What do Americans mean when they talk about "sacred ground?"

What do the 57% of Americans mean when they claim that "Ground Zero in NYC is sacred ground?" Mostly, I suspect, we don't really know - except to say that many of us have big feelings about the September 11th tragedy that we still can't fully comprehend. A minority of folk might want "sacred ground" to mean a place of historic national significance - like the Lincoln Memorial or the Vietnam Wall of Remembrance - and still fewer might think that something of the Lord was revealed in the rubble of the Twin Towers.

Whatever a majority of Americans think we mean, however, I'll bet it has nothing to do with the fact Muslims consider Ground Zero part of their sacred ground, too. And have since 1999 when the World Trade Center set aside a room for prayer on the 17th floor of the south tower. What's more, Muslims were murdered in the terrorist attack as well as Christians, Jews, Buddhists and those with no faith. The New York Times puts it like this today:

Opponents of the Park 51 project say the presence of a Muslim center dishonors the victims of the Islamic extremists who flew two jets into the towers. Yet not only were Muslims peacefully worshiping in the twin towers long before the attacks, but even after the 1993 bombing of one tower by a Muslim radical, Ramzi Yousef, their religious observance generated no opposition

“We weren’t aliens,” Mr. Abdus-Salaam, 60, said in a telephone interview from Florida, where he moved in retirement. “We had a foothold there. You’d walk into the elevator in the morning and say, ‘Salaam aleikum,’ to one construction worker and five more guys in suits would answer, ‘Aleikum salaam.’ ”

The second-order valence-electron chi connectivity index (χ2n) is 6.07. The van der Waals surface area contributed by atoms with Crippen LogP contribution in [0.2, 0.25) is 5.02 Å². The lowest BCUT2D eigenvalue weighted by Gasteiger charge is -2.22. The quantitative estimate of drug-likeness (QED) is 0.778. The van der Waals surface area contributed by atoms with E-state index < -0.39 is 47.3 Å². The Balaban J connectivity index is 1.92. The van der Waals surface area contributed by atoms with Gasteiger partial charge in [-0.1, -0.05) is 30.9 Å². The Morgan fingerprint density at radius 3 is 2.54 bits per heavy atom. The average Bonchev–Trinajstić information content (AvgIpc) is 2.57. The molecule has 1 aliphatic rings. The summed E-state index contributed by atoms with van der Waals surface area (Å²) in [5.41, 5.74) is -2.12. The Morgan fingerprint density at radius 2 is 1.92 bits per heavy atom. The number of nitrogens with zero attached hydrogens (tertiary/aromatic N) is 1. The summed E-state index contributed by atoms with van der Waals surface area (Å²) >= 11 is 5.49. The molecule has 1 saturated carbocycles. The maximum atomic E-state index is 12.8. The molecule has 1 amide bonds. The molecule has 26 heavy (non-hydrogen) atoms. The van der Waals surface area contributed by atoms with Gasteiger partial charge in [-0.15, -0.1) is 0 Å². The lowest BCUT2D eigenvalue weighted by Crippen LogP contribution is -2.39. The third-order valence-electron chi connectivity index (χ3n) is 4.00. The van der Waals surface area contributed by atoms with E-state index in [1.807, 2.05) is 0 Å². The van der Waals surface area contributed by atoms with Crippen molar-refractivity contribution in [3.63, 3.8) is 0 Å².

One of those men in suits could have been Zafar Sareshwala, a financial executive for the Parsoli Corporation, who went to the prayer room while on business trips from his London office. He was introduced to it, he recently recalled, by a Manhattan investment banker who happened to be Jewish. “It was so freeing and so calm,” Mr. Sareshwala, 47, said in a phone conversation from Mumbai, where he is now based. “It had the feel of a real mosque. And the best part is that you are in the epicenter of capitalism — New York City, the World Trade Center — and you had this island of spiritualism. I don’t think you could have that combination anywhere in the world.”

(www.nytimes.com/2010/09/11/nyregion/11religion.html?partner=rss&emc=rss)

So let's get real when it comes to sacred ground. Let's separate out our fuzzy and ill-shaped civil religion from what is truly sacred and get on with being Americans who welcome and encourage one another into our best selves. Let's start searching for the common ground - sacred or secular -because any thing less keeps the wounds open and it is time for some healing.

I think the Imam of the Park 51 Community Center got it right in his NY Times Op Ed piece on Thursday when he wrote: We are proceeding with the community center, Cordoba House. More important, we are doing so with the support of the downtown community, government at all levels and leaders from across the religious spectrum, who will be our partners. I am convinced that it is the right thing to do for many reasons.

Above all, the project will amplify the multifaith approach that the Cordoba Initiative has deployed in concrete ways for years. Our name, Cordoba, was inspired by the city in Spain where Muslims, Christians and Jews co-existed in the Middle Ages during a period of great cultural enrichment created by Muslims. Our initiative is intended to cultivate understanding among all religions and cultures.

Our broader mission — to strengthen relations between the Western and Muslim worlds and to help counter radical ideology — lies not in skirting the margins of issues that have polarized relations within the Muslim world and between non-Muslims and Muslims. It lies in confronting them as a joint multifaith, multinational effort.
(www.nytimes.com/2010/09/08/opinion/08mosque.html?_r=1&scp=1&sq=BUILDING%20ON%20FAITH&st=cse )

I am with you Imam Rauf - let's get it on and find common ground - together.

CREDITS:
1. www.indiapaintbrush.com/sacredground.htm
2. www.mesquiteislamiccenter.com/

Comments

Popular Posts